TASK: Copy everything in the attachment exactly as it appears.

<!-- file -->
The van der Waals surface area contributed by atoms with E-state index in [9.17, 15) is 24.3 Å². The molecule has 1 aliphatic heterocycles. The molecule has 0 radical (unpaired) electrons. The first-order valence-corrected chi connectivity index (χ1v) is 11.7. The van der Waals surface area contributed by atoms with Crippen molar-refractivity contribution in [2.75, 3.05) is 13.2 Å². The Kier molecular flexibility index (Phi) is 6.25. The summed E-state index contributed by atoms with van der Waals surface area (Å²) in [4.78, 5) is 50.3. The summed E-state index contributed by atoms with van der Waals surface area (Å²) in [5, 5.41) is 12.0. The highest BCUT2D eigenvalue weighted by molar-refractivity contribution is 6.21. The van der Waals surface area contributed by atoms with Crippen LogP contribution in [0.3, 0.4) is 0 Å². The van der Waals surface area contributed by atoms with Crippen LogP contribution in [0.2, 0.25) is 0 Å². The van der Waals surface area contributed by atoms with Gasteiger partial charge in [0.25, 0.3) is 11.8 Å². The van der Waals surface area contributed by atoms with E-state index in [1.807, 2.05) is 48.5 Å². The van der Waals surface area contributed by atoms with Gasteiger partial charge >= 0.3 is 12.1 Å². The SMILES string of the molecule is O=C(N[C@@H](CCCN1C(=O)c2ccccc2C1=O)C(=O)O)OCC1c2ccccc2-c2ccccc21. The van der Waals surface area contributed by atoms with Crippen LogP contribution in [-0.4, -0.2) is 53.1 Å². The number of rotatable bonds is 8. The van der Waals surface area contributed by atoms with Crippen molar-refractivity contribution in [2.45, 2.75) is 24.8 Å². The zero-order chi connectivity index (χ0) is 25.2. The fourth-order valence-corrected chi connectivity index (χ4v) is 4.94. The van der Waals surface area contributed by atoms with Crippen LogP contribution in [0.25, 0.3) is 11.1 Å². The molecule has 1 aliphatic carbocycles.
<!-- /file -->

The van der Waals surface area contributed by atoms with E-state index in [9.17, 15) is 24.3 Å². The molecule has 1 aliphatic heterocycles. The molecule has 0 radical (unpaired) electrons. The first-order valence-corrected chi connectivity index (χ1v) is 11.7. The van der Waals surface area contributed by atoms with Crippen molar-refractivity contribution in [2.75, 3.05) is 13.2 Å². The Kier molecular flexibility index (Phi) is 6.25. The summed E-state index contributed by atoms with van der Waals surface area (Å²) in [4.78, 5) is 50.3. The summed E-state index contributed by atoms with van der Waals surface area (Å²) in [5, 5.41) is 12.0. The highest BCUT2D eigenvalue weighted by molar-refractivity contribution is 6.21. The van der Waals surface area contributed by atoms with Crippen LogP contribution in [0.3, 0.4) is 0 Å². The van der Waals surface area contributed by atoms with Crippen LogP contribution in [0.2, 0.25) is 0 Å². The van der Waals surface area contributed by atoms with Gasteiger partial charge in [0.25, 0.3) is 11.8 Å². The van der Waals surface area contributed by atoms with E-state index in [1.807, 2.05) is 48.5 Å². The van der Waals surface area contributed by atoms with Gasteiger partial charge >= 0.3 is 12.1 Å². The SMILES string of the molecule is O=C(N[C@@H](CCCN1C(=O)c2ccccc2C1=O)C(=O)O)OCC1c2ccccc2-c2ccccc21. The van der Waals surface area contributed by atoms with Crippen LogP contribution in [-0.4, -0.2) is 53.1 Å². The number of rotatable bonds is 8. The van der Waals surface area contributed by atoms with Crippen molar-refractivity contribution in [2.45, 2.75) is 24.8 Å². The zero-order chi connectivity index (χ0) is 25.2. The fourth-order valence-corrected chi connectivity index (χ4v) is 4.94. The van der Waals surface area contributed by atoms with Crippen LogP contribution in [0.25, 0.3) is 11.1 Å². The molecule has 1 aliphatic carbocycles.